I also want to say that anyone who doesn’t want to see the posts about your overall health only has to hit the Delete key.

    They must be extremely lucky if diabetes is the ONLY medical problem that they ever have.

    Posted by PJ |
  4. How have your glucose levels been post op?

    Posted by Peter Mead |
  5. Peter,

    My blood glucose levels have been really great after the operation (once I got home and got back into a normal routine). Once home, I returned the basal rates on my insulin pump back up to normal (during fasting I’d dialed the levels back by 0.1 for the three or four different rates throughout the day). But my average blood glucose, according to my pump meter history, with about eight tests a day, is around 135, which I’m not worried about.

    A few times I felt a low coming on, and when I checked I was in the low 70s… but I’m not too concerned about this.

    Thanks for asking.

    Eric

    Posted by Eric L |
  6. Eric - No apology is needed! Whether one is battling a seemingly simple cut, respiratory virus or as in your case, thyroid cancer, having diabetes ALWAYS adds another layer of potential complications to treating the condition. I can’t believe (and hope not) that someone called you out for blogging about this. Please continue to take best of care! And, do think about getting that tooth smoothed out … later this year -:) Hang in there …. you’ve got more people than you realize who are out there and on your side.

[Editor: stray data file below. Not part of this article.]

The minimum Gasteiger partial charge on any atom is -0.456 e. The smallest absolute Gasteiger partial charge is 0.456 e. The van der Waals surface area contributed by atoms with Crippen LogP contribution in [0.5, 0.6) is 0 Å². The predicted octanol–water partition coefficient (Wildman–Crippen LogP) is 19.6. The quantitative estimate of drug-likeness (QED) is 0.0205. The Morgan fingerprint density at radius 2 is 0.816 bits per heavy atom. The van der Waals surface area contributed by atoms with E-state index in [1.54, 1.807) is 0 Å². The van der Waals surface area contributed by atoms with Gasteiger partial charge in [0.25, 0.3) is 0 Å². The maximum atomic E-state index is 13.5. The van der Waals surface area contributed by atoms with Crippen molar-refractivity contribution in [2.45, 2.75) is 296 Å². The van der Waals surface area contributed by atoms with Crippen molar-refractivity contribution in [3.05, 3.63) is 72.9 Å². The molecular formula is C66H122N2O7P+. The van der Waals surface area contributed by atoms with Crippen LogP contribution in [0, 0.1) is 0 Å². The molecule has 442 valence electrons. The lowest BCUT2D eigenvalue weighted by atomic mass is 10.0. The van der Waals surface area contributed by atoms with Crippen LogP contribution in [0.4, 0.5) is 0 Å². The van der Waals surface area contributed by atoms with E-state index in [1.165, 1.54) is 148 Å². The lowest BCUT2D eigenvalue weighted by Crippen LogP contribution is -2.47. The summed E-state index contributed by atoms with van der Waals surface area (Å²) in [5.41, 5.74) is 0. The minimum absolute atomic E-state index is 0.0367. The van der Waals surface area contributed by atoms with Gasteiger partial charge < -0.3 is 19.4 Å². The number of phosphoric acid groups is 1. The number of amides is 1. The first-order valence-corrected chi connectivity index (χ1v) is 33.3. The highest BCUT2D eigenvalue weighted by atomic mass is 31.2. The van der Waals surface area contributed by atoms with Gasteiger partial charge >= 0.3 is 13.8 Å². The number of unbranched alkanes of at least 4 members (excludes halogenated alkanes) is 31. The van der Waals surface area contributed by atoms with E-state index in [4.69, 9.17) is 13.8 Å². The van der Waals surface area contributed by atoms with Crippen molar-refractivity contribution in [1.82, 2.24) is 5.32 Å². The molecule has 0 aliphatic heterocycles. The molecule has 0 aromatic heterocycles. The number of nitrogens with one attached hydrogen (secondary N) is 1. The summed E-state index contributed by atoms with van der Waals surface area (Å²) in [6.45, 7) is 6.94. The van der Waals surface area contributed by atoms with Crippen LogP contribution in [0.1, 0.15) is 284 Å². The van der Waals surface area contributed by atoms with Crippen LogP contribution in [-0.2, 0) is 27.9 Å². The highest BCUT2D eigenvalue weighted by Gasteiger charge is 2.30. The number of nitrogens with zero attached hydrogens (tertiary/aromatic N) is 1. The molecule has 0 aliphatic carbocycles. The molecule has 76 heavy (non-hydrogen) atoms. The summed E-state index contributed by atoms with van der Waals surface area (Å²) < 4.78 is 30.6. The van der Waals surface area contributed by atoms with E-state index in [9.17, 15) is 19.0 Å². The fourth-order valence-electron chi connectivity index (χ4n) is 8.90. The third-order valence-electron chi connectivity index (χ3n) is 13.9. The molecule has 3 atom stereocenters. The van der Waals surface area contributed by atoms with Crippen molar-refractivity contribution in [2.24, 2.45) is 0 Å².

Posted by Mary |
  7. No apology necessary. I’m scheduled to go for a biopsy on my thyroid soon and so I’ve really appreciated the information and the insights that you have shared.

    Posted by Suzy |
  8. Dear Eric, You are a trooper as well as your wife.Unfortunately all these problems we get are inter-connected with the human body. Thank God you have the ability to outwardly vocalize what it is to live our daily problems that occur.I’ve had type-1 this March. 50 years. Insulin dependent. I also am hypo-glycemic unaware totally. Blood Glucose,every minute of every day is an unknown,unless you test to be accurate. I am using a continuous-glucose since June 2009. I must check and recheck to be sure. Point of my message to you directly, is I had two 131 txs 24 years ago. Side effects for me was double vision in both eyes.It was a problem for two months and then thank God that disappeared, I was back to normal with the vision, but my body finally had all the thyroid depleted where I was sent by ambulance to the Hospital where synthroid was finally started in March of 1987. I had an over-active thyroid problem not thyroid cancer. Hopefully you will be improve daily. Sincerely,M Salvin You do not have to post this if it doesn’t fit the terma and conditions I just want to let you know how important reading your blog means to the readers. Thank you sincerely.

    Posted by maryann salvin |